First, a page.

We place the burden to protect themselves on our daughters because, after all, “boys will be boys.”

It does not seem to be working that well, does it?

The emphasis is starting to shift.  Health curricula in some schools have begun to chip away at the ideals of masculinity expressed by the “bro-code.”  We have begun to teach our boys to respect boundaries, take responsibility, and only proceed in a relationship when there is affirmative consent.

But we are only at the beginning of a paradigm shift that releases us from the burden of unhealthy gender roles and places the responsibility for sexual violence on the perpetrator rather than the victim.

We have a lot of work to do.  It must start with the way that we teach our children.  It must start when they are young.  And it must start at home.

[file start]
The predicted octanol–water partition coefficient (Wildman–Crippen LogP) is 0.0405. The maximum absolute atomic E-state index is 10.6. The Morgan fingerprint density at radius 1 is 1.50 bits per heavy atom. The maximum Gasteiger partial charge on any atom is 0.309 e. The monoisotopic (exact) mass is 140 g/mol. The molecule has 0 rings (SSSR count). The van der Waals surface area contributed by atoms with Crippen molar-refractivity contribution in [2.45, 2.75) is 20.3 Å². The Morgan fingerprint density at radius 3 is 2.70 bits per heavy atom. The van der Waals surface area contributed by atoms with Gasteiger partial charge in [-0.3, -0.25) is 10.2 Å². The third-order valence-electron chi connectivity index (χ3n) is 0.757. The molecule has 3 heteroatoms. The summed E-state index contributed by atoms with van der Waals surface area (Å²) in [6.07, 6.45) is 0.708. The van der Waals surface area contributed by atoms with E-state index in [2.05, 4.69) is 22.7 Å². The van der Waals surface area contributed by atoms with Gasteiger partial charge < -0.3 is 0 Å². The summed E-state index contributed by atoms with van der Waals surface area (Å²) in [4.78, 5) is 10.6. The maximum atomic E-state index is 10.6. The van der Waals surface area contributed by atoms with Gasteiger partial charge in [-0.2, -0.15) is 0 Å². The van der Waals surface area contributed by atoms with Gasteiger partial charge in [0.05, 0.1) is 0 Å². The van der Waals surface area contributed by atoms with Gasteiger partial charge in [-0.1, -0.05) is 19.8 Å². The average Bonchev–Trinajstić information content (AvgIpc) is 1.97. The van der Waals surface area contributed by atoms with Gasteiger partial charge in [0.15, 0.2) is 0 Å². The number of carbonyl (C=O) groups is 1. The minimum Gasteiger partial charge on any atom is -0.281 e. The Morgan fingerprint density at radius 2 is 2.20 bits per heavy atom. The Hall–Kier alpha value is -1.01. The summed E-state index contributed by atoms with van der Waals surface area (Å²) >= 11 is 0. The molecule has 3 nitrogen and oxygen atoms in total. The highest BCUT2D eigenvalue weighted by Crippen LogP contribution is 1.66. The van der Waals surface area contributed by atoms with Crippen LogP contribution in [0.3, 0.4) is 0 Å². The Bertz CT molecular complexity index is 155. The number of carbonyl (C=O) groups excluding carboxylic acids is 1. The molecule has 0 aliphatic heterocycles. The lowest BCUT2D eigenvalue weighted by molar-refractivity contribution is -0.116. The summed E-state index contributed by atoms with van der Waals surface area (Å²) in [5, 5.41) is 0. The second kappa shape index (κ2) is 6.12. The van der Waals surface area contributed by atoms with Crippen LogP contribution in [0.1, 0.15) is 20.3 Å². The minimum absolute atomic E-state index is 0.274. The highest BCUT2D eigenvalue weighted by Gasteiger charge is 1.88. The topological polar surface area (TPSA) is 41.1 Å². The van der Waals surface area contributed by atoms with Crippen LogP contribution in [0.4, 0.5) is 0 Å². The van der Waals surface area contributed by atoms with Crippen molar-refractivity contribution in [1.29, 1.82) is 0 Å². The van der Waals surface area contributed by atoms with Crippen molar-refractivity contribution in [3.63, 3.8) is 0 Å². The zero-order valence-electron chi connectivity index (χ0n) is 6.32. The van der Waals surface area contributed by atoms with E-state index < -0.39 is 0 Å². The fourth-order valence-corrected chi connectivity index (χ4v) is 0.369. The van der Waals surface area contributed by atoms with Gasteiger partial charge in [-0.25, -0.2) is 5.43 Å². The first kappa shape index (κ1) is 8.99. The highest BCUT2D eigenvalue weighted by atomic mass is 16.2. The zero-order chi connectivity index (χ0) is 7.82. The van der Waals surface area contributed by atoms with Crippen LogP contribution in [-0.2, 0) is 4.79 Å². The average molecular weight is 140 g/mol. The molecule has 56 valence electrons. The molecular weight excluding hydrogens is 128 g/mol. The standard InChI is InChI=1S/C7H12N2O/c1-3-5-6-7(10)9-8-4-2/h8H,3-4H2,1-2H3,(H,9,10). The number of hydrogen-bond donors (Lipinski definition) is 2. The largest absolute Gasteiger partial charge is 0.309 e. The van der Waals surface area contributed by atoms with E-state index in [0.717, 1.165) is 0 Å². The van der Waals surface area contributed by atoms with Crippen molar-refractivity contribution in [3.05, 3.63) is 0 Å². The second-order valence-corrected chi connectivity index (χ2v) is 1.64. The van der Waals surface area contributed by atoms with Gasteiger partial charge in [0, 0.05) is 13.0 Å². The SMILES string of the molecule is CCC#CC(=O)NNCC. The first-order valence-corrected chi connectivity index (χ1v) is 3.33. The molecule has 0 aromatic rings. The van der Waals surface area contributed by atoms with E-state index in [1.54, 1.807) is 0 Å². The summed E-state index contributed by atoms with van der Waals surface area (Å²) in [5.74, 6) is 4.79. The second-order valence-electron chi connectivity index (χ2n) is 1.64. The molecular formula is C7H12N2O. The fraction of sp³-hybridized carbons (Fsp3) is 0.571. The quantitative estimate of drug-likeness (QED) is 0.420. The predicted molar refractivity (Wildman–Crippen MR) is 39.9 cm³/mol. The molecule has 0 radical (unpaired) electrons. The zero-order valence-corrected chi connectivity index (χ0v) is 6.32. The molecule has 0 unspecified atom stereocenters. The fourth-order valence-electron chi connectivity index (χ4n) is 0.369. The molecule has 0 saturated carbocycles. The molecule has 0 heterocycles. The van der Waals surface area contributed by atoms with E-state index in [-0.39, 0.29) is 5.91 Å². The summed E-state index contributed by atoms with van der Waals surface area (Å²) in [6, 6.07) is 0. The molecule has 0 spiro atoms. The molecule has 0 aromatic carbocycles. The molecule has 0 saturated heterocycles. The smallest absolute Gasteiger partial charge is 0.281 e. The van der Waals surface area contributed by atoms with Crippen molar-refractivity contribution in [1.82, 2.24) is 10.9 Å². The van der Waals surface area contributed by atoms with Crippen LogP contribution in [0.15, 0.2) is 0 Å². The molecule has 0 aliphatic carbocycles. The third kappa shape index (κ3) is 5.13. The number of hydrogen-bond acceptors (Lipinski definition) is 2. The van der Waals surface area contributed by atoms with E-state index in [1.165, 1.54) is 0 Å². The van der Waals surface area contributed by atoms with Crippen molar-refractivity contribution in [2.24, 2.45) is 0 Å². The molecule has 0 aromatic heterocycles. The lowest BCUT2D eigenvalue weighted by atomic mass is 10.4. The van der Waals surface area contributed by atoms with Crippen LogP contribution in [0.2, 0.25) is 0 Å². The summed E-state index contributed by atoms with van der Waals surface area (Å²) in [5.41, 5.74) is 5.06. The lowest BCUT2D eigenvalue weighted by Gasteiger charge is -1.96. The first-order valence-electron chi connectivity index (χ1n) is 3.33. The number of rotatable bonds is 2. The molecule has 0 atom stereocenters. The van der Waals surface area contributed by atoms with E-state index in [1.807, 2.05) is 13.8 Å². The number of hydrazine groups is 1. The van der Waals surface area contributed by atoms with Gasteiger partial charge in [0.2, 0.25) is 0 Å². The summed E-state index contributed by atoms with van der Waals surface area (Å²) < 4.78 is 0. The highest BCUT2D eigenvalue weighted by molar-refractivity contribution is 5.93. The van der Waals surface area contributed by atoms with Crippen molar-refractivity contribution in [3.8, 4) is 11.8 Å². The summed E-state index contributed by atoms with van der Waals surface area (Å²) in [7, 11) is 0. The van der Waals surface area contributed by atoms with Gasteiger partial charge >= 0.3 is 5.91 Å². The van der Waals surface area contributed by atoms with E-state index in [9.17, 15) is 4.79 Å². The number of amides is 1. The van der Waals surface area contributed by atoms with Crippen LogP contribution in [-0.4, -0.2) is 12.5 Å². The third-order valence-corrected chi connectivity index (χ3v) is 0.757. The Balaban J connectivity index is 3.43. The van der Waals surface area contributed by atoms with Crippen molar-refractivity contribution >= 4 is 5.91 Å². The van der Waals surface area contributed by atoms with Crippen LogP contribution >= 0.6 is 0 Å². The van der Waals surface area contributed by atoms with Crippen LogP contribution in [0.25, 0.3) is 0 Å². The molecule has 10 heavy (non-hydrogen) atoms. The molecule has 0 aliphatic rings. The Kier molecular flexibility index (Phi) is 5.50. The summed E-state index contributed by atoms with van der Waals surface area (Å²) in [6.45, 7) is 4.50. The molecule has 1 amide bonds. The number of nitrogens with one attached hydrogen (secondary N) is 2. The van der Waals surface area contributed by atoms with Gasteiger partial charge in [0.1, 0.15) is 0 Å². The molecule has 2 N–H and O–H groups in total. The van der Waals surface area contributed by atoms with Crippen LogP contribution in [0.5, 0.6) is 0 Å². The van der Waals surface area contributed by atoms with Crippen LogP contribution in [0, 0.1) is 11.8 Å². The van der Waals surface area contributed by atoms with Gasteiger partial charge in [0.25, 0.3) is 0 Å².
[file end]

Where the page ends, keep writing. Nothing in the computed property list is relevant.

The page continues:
Today is the day on which we remember the ancient ritual of the Sotah.  We recall how God withdrew from performing the miraculous part of the ritual because of sexual hypocrisy.  Tomorrow is Father’s Day. a day for celebrating fathers’ roles in raising their children.

It is a good time to make a commitment to do better, especially with our boys.  I encourage us to adopt Rabbi Rosenthal’s words:  “I commit to teaching my children to respect boundaries, to understand that their bodies and the bodies of those around them are created in the image of God.”

Dinah, The Yatzanit – Vayishlach 5775

There is a current trend in Hollywood of making epic movies based on stories from the Torah.  Earlier this year, we saw the release of Noah, by Darren Aronofsky.  Ridley Scott’s Exodus: Gods and Kings opens next weekend.  This Sunday night is the premier on Lifetime of a mini-series adaptation of Anita Diamant’s biblical-historical novel, The Red Tent.  I can only assume that it has been timed for release with this morning’s Torah portion, Vayishlach, in which we read the story of the book and mini-series’ central character, Dinah.